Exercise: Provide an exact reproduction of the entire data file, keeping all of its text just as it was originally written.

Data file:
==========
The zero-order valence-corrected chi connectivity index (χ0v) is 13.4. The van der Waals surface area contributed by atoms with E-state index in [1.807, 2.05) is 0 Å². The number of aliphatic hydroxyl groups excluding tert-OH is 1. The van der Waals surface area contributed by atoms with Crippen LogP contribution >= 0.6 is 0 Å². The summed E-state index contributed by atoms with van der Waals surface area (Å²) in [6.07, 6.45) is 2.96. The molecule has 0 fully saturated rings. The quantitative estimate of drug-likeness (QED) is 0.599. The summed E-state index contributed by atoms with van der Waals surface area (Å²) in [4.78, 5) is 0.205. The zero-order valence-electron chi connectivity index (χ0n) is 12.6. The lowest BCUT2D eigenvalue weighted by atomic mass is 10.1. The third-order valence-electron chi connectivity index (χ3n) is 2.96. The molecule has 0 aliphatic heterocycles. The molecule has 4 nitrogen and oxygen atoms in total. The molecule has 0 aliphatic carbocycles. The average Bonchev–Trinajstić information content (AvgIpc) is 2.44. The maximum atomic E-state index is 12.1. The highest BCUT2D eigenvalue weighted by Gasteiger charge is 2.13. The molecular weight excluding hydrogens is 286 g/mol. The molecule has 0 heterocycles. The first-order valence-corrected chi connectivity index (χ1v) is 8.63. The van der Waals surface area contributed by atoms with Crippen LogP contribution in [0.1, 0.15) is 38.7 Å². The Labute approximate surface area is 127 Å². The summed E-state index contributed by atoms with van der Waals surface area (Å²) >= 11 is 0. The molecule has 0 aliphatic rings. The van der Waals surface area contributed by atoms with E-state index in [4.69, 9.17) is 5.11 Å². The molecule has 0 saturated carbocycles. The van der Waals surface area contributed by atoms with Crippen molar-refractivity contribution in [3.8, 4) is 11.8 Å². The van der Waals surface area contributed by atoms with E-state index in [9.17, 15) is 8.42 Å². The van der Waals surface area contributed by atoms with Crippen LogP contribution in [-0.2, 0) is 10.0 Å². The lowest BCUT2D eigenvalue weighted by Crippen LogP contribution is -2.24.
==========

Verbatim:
The zero-order valence-corrected chi connectivity index (χ0v) is 13.4. The van der Waals surface area contributed by atoms with E-state index in [1.807, 2.05) is 0 Å². The number of aliphatic hydroxyl groups excluding tert-OH is 1. The van der Waals surface area contributed by atoms with Crippen LogP contribution >= 0.6 is 0 Å². The summed E-state index contributed by atoms with van der Waals surface area (Å²) in [6.07, 6.45) is 2.96. The molecule has 0 fully saturated rings. The quantitative estimate of drug-likeness (QED) is 0.599. The summed E-state index contributed by atoms with van der Waals surface area (Å²) in [4.78, 5) is 0.205. The zero-order valence-electron chi connectivity index (χ0n) is 12.6. The lowest BCUT2D eigenvalue weighted by atomic mass is 10.1. The third-order valence-electron chi connectivity index (χ3n) is 2.96. The molecule has 0 aliphatic heterocycles. The molecule has 4 nitrogen and oxygen atoms in total. The molecule has 0 aliphatic carbocycles. The average Bonchev–Trinajstić information content (AvgIpc) is 2.44. The maximum atomic E-state index is 12.1. The highest BCUT2D eigenvalue weighted by Gasteiger charge is 2.13. The molecular weight excluding hydrogens is 286 g/mol. The molecule has 0 heterocycles. The first-order valence-corrected chi connectivity index (χ1v) is 8.63. The van der Waals surface area contributed by atoms with Crippen LogP contribution in [0.1, 0.15) is 38.7 Å². The Labute approximate surface area is 127 Å². The summed E-state index contributed by atoms with van der Waals surface area (Å²) >= 11 is 0. The molecule has 0 aliphatic rings. The van der Waals surface area contributed by atoms with E-state index in [4.69, 9.17) is 5.11 Å². The molecule has 0 saturated carbocycles. The van der Waals surface area contributed by atoms with Crippen molar-refractivity contribution in [3.8, 4) is 11.8 Å². The van der Waals surface area contributed by atoms with E-state index in [9.17, 15) is 8.42 Å². The van der Waals surface area contributed by atoms with Crippen LogP contribution in [-0.2, 0) is 10.0 Å². The lowest BCUT2D eigenvalue weighted by Crippen LogP contribution is -2.24.